Will record petrol prices remain and should you buy or sell the futures?
Over the past few weeks, the stock market has taken a beating.
Stocks are up a little one day and down a lot more the next day and the next day…
But there’s something that isn’t going down: the cost to fill up your petrol tank.
This week, the national average petrol price hit a new record in the UK and the USA as well as other countries.
t’s out of control!
Unfortunately, it’s not going to get better until global oil companies ramp up production to fill the massive supply gap.
As we head into the summer, demand for gas will continue to surge.
Investment bank Credit Suisse forecasts a supply deficit of about 2.2 million barrels a day in the second half of the year.
So prices will continue to go up.
Satoru Yoshida, a commodity analyst with Rakuten Securities told Economic Times: “A slump in Wall Street soured sentiment in early trade as it underlined concerns over weakening consumption and fuel demand.”
Mr Yoshida said: “Still, oil markets are keeping a bullish trend as a pending import ban by the European Union on Russian crude is expected to further tighten global supply.”
The European Union this month proposed a new package of sanctions against Russia for its invasion of Ukraine.
This would include a total ban on oil imports in six months' time, but the measures have not yet been adopted, with Hungary being among the most vocal critics of the plan.
Also, US crude inventories fell last week, an unexpected drawdown, as refiners ramped up output in response to tight product inventories and near-record exports that have forced US diesel and gasoline prices to record levels.
Capacity use on both the East Coast and Gulf Coast was above 95 percent, putting those refineries close to their highest possible running rates.
The US Energy Information Administration estimates that stocks of US distillates – typically diesel and petrol – fell 8 percent in March to 24 percent below the five-year average.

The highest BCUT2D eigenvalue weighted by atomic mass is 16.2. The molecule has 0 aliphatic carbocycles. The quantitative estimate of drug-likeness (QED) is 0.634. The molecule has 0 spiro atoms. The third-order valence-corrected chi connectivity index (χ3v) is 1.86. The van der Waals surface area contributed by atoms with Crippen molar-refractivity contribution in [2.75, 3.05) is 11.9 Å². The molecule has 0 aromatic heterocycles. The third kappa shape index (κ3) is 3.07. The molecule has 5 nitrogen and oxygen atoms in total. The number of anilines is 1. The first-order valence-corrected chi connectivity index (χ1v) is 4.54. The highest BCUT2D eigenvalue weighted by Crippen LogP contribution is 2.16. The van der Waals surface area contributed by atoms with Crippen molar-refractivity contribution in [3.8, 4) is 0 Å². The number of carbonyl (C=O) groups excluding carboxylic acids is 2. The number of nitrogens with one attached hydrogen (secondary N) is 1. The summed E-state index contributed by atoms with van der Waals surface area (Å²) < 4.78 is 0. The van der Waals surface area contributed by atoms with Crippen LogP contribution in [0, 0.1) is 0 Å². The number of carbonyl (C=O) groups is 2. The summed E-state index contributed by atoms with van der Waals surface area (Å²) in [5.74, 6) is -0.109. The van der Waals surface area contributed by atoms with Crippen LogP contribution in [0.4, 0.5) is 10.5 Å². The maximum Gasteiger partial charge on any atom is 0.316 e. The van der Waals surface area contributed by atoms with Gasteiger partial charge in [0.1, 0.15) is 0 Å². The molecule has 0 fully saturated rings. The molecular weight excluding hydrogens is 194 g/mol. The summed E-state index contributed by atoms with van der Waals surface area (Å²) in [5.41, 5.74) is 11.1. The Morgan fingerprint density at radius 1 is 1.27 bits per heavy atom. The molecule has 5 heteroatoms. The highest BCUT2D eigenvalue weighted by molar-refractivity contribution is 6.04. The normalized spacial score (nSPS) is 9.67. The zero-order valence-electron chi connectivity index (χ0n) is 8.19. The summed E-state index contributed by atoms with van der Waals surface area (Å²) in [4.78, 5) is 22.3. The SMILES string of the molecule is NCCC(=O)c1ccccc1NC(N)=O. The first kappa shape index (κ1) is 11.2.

Refining oil for petrol is historically more valuable for refineries, but Russia was a large diesel exporter meaning demand for diesel refining elsewhere has pushed up the price from refineries in other countries.
Daily chart shows post covid and Russian sanctions have spurned on demand for oil and caused the prices to continue to rise.
China & Covid.
Oil Hits Eight-Week High Amid Hopes Of Recovering Chinese Demand.
After weeks of concerns over weakening Chinese demand amid the tightest COVID-related restrictions in the country since the onset of the pandemic, the oil market is now looking with cautious optimism to comments from Chinese authorities that Shanghai may return to more or less normal life as of June 1. A reopening could incentivize oil demand in the world’s top crude importer after weeks of depressed fuel consumption weighing on global oil prices.
Chinese refiners slashed crude processing by 11 percent annually in April due to weak demand. Yet, analysts and traders expect April to have been the bottom of the crude runs and fuel demand, and forecast a rebound in refinery run rates in May and fuel consumption in June.
Oil prices “returned to an eight-week high overnight after China signalled it would start unwinding lockdowns in the Shanghai area. Also underpinning prices is the continued strength in fuel products driven by strong demand and restrained refining capacity,” Saxo Bank said in a daily commentary on Tuesday.
“Global demand has yet to show signs of meaningful demand destruction and with Chinese demand starting to recover the risk of higher prices remains, not least considering Europe’s continued efforts to reduce its dependency on Russian oil and gas,” the bank’s strategy team noted.